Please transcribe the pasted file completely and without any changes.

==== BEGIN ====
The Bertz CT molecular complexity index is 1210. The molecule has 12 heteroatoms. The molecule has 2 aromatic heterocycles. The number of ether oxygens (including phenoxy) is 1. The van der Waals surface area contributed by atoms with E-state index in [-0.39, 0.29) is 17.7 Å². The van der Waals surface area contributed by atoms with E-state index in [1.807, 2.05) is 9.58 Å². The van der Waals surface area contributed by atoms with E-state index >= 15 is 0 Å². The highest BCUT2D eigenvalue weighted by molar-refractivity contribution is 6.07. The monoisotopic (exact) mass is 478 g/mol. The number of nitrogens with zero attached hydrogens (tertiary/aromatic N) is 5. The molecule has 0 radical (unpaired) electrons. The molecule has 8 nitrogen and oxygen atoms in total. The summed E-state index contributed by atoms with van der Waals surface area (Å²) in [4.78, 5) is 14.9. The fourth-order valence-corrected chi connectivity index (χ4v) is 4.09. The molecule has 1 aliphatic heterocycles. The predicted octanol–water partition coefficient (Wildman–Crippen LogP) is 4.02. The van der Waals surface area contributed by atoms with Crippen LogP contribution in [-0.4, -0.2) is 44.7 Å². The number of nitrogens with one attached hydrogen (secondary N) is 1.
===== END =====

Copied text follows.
The Bertz CT molecular complexity index is 1210. The molecule has 12 heteroatoms. The molecule has 2 aromatic heterocycles. The number of ether oxygens (including phenoxy) is 1. The van der Waals surface area contributed by atoms with E-state index in [-0.39, 0.29) is 17.7 Å². The van der Waals surface area contributed by atoms with E-state index in [1.807, 2.05) is 9.58 Å². The van der Waals surface area contributed by atoms with E-state index >= 15 is 0 Å². The highest BCUT2D eigenvalue weighted by molar-refractivity contribution is 6.07. The monoisotopic (exact) mass is 478 g/mol. The number of nitrogens with zero attached hydrogens (tertiary/aromatic N) is 5. The molecule has 0 radical (unpaired) electrons. The molecule has 8 nitrogen and oxygen atoms in total. The summed E-state index contributed by atoms with van der Waals surface area (Å²) in [4.78, 5) is 14.9. The fourth-order valence-corrected chi connectivity index (χ4v) is 4.09. The molecule has 1 aliphatic heterocycles. The predicted octanol–water partition coefficient (Wildman–Crippen LogP) is 4.02. The van der Waals surface area contributed by atoms with Crippen LogP contribution in [-0.4, -0.2) is 44.7 Å². The number of nitrogens with one attached hydrogen (secondary N) is 1.